OAK GROVE – Pastor Randy Messer of First Baptist Church walked into a classroom in the Horn of Africa and heard voices, crying out and pleading to someone, but he saw no one.
But as Messer stepped further into the room, he found the source of these cries. A group of young pastors had come to class earlier, where they knelt on the floor praying and crying out to the Lord. These would be Messer’s students for the next several days.
“How powerful that was,” Messer said. “The presence of the Holy Spirit was just thick in the air. It was very, very humbling. I want that kind of Spirit to capture my heart.
“Excuse me,” he added, after getting emotionally choked up about the experience. “It’s a precious thing to remember, a sacred thing.”
Messer travelled to the Horn of Africa with fellow Missouri Baptists from other churches in the Blue River-Kansas City Baptist Association (BRKC), Jan. 5-15. This trip makes the sixth time that the BRKC has sent a team to the Horn of Africa. During this trip, two members from Noland Road Baptist Church in Independence led a group of Missouri Baptists to minister and share the gospel in a refugee camp in the area. Meanwhile, Pastor Messer taught at a Bible institute in the area, training young pastors who would plant churches throughout the region.
During the two-week period, he helped give these men biblical and pastoral wisdom about marriage and family life and taught them about the book of Romans.
“They were just hungry to get that information, a refreshing hunger,” Messer said. He added that FBC, Oak Grove, had a passion for helping with the Bible Institute because they knew the students there would reach out to people in the Horn of Africa in ways that no Westerner could.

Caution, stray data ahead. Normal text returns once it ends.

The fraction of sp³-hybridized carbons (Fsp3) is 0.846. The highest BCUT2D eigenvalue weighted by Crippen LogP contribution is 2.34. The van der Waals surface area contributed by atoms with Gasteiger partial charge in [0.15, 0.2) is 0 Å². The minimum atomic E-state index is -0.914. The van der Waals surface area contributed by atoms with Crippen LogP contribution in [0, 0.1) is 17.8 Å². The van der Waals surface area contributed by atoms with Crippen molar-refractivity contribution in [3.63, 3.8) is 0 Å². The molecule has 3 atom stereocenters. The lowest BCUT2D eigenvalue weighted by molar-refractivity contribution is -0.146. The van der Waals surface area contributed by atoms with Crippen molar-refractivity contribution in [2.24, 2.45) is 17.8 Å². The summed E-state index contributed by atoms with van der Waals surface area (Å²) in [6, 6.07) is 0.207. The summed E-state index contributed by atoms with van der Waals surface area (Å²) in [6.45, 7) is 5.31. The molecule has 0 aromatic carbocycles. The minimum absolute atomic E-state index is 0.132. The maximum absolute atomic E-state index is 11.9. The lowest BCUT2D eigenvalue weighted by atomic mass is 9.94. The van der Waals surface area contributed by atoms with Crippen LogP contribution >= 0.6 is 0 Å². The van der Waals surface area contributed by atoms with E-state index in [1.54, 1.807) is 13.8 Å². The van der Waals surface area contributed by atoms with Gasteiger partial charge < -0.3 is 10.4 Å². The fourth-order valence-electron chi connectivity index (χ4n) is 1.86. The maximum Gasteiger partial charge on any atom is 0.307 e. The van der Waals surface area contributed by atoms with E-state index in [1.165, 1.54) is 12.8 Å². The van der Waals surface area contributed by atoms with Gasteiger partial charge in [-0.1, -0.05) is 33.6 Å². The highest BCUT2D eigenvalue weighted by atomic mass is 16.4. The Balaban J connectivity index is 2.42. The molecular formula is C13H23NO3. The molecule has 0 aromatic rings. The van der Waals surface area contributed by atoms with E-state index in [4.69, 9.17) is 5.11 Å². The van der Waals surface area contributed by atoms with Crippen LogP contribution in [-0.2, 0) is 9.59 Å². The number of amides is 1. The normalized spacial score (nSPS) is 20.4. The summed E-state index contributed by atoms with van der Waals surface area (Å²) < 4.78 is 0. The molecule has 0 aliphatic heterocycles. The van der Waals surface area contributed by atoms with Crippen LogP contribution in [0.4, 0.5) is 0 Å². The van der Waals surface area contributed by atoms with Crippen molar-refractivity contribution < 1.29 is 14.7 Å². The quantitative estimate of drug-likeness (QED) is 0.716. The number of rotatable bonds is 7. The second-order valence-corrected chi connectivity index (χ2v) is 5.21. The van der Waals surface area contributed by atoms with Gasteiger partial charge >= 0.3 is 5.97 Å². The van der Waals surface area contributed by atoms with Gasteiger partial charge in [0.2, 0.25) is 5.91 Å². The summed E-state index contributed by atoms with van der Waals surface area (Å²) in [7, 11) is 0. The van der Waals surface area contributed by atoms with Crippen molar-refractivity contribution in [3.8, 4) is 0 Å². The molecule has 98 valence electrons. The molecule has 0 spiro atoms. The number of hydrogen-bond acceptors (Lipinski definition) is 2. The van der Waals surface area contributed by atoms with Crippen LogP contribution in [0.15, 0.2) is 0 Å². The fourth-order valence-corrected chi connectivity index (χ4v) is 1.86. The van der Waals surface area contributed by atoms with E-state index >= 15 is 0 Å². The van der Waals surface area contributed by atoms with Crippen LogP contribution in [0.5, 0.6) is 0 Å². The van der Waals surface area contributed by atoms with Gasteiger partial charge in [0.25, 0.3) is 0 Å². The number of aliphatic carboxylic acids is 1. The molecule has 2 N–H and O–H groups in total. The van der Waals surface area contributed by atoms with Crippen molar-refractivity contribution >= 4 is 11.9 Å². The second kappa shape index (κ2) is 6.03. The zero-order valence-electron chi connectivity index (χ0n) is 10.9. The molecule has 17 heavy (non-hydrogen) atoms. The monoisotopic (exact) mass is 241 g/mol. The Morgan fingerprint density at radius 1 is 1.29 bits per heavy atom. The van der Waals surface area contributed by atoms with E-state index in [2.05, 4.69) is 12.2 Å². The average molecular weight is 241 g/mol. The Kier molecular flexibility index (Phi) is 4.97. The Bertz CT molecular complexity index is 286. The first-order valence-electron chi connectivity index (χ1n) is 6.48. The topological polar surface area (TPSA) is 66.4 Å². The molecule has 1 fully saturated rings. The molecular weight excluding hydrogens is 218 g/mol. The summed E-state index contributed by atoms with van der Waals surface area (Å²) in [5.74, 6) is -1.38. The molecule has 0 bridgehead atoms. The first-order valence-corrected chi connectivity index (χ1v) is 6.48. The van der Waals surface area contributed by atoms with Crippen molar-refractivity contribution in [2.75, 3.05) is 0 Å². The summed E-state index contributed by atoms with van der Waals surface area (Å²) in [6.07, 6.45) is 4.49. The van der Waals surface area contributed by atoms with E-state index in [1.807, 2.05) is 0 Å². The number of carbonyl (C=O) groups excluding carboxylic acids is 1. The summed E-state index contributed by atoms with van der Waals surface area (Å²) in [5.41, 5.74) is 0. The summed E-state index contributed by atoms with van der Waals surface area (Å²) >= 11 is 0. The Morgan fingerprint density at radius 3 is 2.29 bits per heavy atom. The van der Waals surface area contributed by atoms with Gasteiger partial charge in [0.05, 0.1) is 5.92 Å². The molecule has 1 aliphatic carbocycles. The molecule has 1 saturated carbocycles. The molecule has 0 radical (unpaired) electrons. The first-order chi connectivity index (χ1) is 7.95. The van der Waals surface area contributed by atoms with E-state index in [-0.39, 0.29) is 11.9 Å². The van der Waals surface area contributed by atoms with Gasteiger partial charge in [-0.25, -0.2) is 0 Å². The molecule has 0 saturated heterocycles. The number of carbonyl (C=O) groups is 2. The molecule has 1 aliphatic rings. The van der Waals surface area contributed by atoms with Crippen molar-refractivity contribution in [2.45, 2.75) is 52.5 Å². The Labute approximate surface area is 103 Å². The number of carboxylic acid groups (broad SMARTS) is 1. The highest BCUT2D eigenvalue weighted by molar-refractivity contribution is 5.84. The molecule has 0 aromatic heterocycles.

“We want to be part of planting churches not only here in Missouri, but around the world,” he said.
Occasionally, since returning from the Horn of Africa, Messer has been asked why he went back a second time and why he would want to return to the Bible Institute again. In reply, he points people to the sweet experiences of prayer that he experienced with his godly students – some of whom were refugees who had previously been in prison for their faith.
One experience, especially, stands out in Messer’s memory. While teaching on Romans 8, where Paul writes about the Spirit crying out to God, “Abba, Father,” within the believer’s heart, he sensed that he should stop lecturing and let the Spirit work in the group.
“The students all stood,” he said, “and we began to experience 20 minutes of worship and sensing the presence of the Spirit teaching us and capturing our hearts.”
“I want more of that. In those 20 minutes, the teacher became one of the students, … no translator needed.”